The Hardest letter I have ever written

The hardest letter I have ever written

Requesting leave to address mental health issues was one of the toughest things Magistrate David Heilpern has ever done, Lynn Elsey reports.


In front of a sold-out crowd, magistrate David Heilpern decided to make some of the personal challenges he has faced in the NSW courts public, in an effort to raise awareness of mental health issues in the profession.

Heilpern shared his challenges and insights regarding vicarious trauma, PTSD, fatigue, the inability to recognise problems and reluctance to seek help during his lecture at the 2017 Tristan Jepson Memorial Foundation Sydney Lecture on 25 October. Heilpern was appointed Magistrate of the NSW Local Court in 1999, following a distinguished legal career in criminal law.

During his lecture and in the related paper he Heilpern recounted years of exposure to stressful situations in the NSW criminal courts, including having to watch videos of child pornography and seeing the “pale death of innocence and trust in the eyes of so many young children”, having “get inside the head of the perpetrator” and living with death threats .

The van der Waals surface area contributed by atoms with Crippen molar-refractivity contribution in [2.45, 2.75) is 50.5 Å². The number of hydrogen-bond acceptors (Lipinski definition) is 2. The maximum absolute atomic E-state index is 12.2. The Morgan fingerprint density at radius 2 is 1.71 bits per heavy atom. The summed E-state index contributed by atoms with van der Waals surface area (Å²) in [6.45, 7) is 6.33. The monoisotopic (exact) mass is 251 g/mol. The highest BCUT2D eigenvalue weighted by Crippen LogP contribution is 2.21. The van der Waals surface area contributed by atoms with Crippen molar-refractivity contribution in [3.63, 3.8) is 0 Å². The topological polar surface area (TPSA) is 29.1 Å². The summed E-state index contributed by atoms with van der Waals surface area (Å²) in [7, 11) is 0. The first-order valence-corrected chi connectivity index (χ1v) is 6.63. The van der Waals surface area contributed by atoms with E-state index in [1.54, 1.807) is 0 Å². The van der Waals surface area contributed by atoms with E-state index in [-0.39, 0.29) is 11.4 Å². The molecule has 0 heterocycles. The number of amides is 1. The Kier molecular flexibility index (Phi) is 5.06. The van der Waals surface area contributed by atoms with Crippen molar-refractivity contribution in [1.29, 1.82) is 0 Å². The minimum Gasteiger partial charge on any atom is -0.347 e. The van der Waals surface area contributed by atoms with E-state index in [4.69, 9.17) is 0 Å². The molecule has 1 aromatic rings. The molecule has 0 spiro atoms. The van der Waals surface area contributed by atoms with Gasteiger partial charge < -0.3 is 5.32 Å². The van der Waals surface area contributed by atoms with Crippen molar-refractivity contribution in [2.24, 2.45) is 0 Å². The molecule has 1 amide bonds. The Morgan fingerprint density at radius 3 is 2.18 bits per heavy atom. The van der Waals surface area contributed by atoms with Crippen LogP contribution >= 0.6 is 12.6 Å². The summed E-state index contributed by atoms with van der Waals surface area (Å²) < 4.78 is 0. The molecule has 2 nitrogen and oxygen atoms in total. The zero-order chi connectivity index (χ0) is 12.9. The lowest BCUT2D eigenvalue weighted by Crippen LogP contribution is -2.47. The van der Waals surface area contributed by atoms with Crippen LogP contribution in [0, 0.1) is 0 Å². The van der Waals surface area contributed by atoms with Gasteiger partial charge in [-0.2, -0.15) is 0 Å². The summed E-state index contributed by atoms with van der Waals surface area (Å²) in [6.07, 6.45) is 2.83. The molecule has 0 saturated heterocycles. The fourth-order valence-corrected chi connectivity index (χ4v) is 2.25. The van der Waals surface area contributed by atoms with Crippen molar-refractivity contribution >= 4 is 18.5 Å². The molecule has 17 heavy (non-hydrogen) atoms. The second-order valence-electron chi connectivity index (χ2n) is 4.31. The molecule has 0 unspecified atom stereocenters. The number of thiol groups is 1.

But Heilpern says admitting he needed help was one of the most difficult things he has ever tackled. A few years ago, in the midst of having to deal with a number of stressful cases and events, Heilpern realised he needed professional help. He found that writing a letter to the chief magistrate, requesting leave so he could address his mental health issues, was the “hardest letter I have ever written.”

During his lecture Heilpern raised six key issues which need to be addressed in order to “lift the judicial veil” on the serious mental health issues affecting judicial officers, which will benefit the overall community:

1. Modern technology – has made trauma more “in your face” and difficult to erase.

2. Decision fatigue – too much is being asked of legal practitioners, at all levels.

3. Viewing emotion as bad, intellect as good – suppressing emotion, in a “quest for apparent objectivity,” is a recipe for mental health problems.

4. Security threats – which are traumatic and pose a real danger to mental health.

5. Loneliness of the job – there is often little opportunity for informal talking or debriefing to reduce stress

6. More research – research on mental health issues and the judiciary is limited and out of date, more needs to be done in order to address the issues and suggest remedies.

7 November 2017